“Space is a dynamic domain and our customers are demanding the ability to upgrade spacecraft on orbit – to provide greater capabilities and more mission flexibility,” said Lockheed Martin v-p Chris Crawford. “Linuss will be the first step flight-qualifying this technology. The ultimate near-term goal is supporting upgradeable LM 2100 satellite bus platforms, starting with GPS IIIF Space Vehicle 13.”
LM 2100 is a series of satellite ‘busses’ – the assembled chassis, solar panels and other component necessary for space orbit, ready to carry a payload.
Based on the earlier A2100 bus, LM 2100 was announced in 2017 to run alongside a family of smaller satellite busses all sharing common components to keeps costs down.
Ready for launch later this year, Linuss consists of two satellites built around the smallest bus in the family, the LM 50 series – which can range from 1U to half ESPA in body size, 1 – 150kg in weight, 2 – 250W in power and three months to five years in mission duration.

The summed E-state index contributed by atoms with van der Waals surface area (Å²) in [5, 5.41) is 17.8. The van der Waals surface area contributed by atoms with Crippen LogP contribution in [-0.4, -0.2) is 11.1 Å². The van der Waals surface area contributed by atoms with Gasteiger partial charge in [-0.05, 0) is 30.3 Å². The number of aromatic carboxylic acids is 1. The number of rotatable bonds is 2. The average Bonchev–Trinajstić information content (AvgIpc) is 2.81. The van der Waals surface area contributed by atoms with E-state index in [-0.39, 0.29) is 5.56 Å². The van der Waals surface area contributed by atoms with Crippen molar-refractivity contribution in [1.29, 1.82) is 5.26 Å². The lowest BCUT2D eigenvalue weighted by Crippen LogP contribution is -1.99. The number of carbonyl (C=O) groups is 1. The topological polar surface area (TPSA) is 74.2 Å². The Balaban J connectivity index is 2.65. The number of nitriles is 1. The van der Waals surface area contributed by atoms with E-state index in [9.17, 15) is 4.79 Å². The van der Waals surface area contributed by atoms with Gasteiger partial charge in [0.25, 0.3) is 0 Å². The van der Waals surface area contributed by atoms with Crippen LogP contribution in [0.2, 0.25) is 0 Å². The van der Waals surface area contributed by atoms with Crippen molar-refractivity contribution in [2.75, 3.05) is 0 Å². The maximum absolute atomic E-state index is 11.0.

In this case they are a pair of 12U busses, around 200 x 200 x 300mm, and according to Lockheed “are the collaborative integration of the company’s mission electro-optical payload deck with a 12U bus from Tyvak Nano-Satellite Systems” and “will be two of the most capable cubesats in geosynchronous earth orbit”.
Amongst its demonstration, Linuss is intended to show a flight computer from Innoflight, a propulsion unit from Vacco and Lockheed capabilities including an inertial measurement unit, machine vision, 3D printed constriction and on-orbit software upgrade.
“Given we are well known for our systems integration work on large satellite systems, some people are surprised to learn Lockheed Martin has launched over 150 small satellites since 1997,” said Linuss programme manager David Barnhart. “Linuss has higher bus density, payload accommodation, and on-orbit processing than any other CubeSat.”